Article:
September Books 13-15) The Mars trilogy by Kim Stanley Robinson

I first encountered the Mars books when I moved to Bosnia in early 1997, and for me they are forever associated with my own discovery of a completely different country and lifestyle, where I too was at long distance from my home base, exploring territory for myself in detail and learning new and exciting things every day (with fatherhood also imminent). So it was pleasant to return to those heady days as I reread the three books this month.

Worth it for other reasons as well. I think the Mars books are among the best examples of sfnal world-building, combined with politics, that I know; without needing a detailed knowledge of Martian geography in advance (the maps supplied are adequate for me) I got a tremendous sense of the scale and size of the planet, of the vast enterprise of making it livable, not a new Earth, but a new Mars. And Robinson raises questions about the political management of the environment and the wider economy on the new planet which certainly have resonances for our own time and place.

Red Mars

Each of the books has a couple of iconic moments which linger in the memory, and in Red Mars these are the deaths of the two leaders of the first colonising expedition, rivals both for political command and for Maya Totovna: John Boone, murdered at the direction of Frank Chalmers, in the first chapter (though the rest of the book starts from the colonists’ landing, decades before), and then at the end of the book Chalmers’ own demise, swept away by an ice flow in the geological and political turbulence of 2061. It’s a story of growing tension between those who live on and love the planet and the insensitivity and eventual violence of the Earth-based authorities who try to control them, told from the viewpoints of different individuals among the First Hundred settlers, with a build up to catastrophe at the end. (Other memorable moments: the debate between Sax Russell and Ann Clayborne which sets the political context for the next couple of books; Arkady’s horrifying fate; and the fall of the great space elevator.)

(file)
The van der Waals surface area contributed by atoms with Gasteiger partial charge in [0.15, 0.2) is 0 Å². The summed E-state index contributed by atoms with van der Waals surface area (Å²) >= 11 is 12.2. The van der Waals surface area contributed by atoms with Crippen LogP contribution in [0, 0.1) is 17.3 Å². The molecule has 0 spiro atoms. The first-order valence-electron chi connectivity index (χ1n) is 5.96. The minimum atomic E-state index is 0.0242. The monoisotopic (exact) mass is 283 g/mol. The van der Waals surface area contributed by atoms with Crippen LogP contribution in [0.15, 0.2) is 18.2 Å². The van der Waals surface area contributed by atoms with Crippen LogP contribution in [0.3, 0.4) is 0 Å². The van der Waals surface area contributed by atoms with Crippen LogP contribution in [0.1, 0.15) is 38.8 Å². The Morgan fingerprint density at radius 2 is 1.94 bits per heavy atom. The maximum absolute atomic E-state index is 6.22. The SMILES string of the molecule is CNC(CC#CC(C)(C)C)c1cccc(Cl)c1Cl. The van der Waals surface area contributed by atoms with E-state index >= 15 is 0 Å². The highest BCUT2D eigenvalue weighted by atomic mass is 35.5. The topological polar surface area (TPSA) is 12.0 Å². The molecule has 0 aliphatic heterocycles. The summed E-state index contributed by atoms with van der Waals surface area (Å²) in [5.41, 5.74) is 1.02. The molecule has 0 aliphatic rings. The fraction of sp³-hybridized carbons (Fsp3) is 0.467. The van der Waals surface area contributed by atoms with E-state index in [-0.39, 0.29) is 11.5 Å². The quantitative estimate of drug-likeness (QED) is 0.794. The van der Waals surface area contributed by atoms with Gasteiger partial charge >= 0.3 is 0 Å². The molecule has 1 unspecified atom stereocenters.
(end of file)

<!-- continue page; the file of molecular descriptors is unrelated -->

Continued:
Red Mars won the Nebula for 1993, beating Assemblers of Infinity by Kevin J. Anderson and Doug Beason, Hard Landing by Algis Budrys, Beggars in Spain by Nancy Kress and Nightside the Long Sun by Gene Wolfe, none of which I have read (though I did read the original Kress novella). It was beaten for the Hugo by Doomsday Book and A Fire Upon The Deep.

Green Mars

Green Mars probably works best of the three as a standalone novel. We start with Nirgal, a viewpoint character from the second generation, growing up with a group of colonists in hiding since the 2061 catastrophe, experiencing the planet’s puberty as he experiences his own (the key scene of the opening section is where he and the slightly older Jackie make love in the open air, once the temperature and pressure are high enough that they can do so). The book is very much the story of an underground movement plotting revolution – the usual excitements of sleeping with the enemy and subsequent capture, allies from Earth (a Soros-type billionaire who gets involved), plotting and planning the political and ecological principles of the society they want to build, and then seizing the moment for change when it arrives: the key scene at the end is Maya’s taking command of the rebels from Jackie at the moment of victory, though a key symbolic moment is the flooding of the city of Burroughs by saboteurs and the evacuation of its population, made possible by changes in the Martian atmosphere, leading to a procession of people walking out their bubble and into a new world, which is another striking image.